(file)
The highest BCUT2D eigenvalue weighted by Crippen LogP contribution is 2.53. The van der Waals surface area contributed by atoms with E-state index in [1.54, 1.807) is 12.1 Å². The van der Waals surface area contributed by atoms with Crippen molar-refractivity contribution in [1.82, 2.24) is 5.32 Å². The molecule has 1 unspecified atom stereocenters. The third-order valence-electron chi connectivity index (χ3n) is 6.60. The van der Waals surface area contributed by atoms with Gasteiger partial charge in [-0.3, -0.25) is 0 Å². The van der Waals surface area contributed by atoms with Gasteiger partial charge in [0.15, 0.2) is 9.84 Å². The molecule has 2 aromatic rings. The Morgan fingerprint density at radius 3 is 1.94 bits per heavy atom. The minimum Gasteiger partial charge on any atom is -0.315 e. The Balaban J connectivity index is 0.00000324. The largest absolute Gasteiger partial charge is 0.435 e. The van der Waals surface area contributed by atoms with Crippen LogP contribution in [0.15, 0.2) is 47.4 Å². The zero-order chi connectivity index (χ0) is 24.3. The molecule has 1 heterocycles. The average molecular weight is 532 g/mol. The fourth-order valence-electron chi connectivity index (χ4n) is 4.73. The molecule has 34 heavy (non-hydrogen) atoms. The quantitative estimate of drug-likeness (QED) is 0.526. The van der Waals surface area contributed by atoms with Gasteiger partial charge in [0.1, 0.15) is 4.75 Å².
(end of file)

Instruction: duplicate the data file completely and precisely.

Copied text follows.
The highest BCUT2D eigenvalue weighted by Crippen LogP contribution is 2.53. The van der Waals surface area contributed by atoms with E-state index in [1.54, 1.807) is 12.1 Å². The van der Waals surface area contributed by atoms with Crippen molar-refractivity contribution in [1.82, 2.24) is 5.32 Å². The molecule has 1 unspecified atom stereocenters. The third-order valence-electron chi connectivity index (χ3n) is 6.60. The van der Waals surface area contributed by atoms with Gasteiger partial charge in [-0.3, -0.25) is 0 Å². The van der Waals surface area contributed by atoms with Gasteiger partial charge in [0.15, 0.2) is 9.84 Å². The molecule has 2 aromatic rings. The Morgan fingerprint density at radius 3 is 1.94 bits per heavy atom. The minimum Gasteiger partial charge on any atom is -0.315 e. The Balaban J connectivity index is 0.00000324. The largest absolute Gasteiger partial charge is 0.435 e. The van der Waals surface area contributed by atoms with Crippen LogP contribution in [0.15, 0.2) is 47.4 Å². The zero-order chi connectivity index (χ0) is 24.3. The molecule has 1 heterocycles. The average molecular weight is 532 g/mol. The fourth-order valence-electron chi connectivity index (χ4n) is 4.73. The molecule has 34 heavy (non-hydrogen) atoms. The quantitative estimate of drug-likeness (QED) is 0.526. The van der Waals surface area contributed by atoms with Gasteiger partial charge in [0.1, 0.15) is 4.75 Å².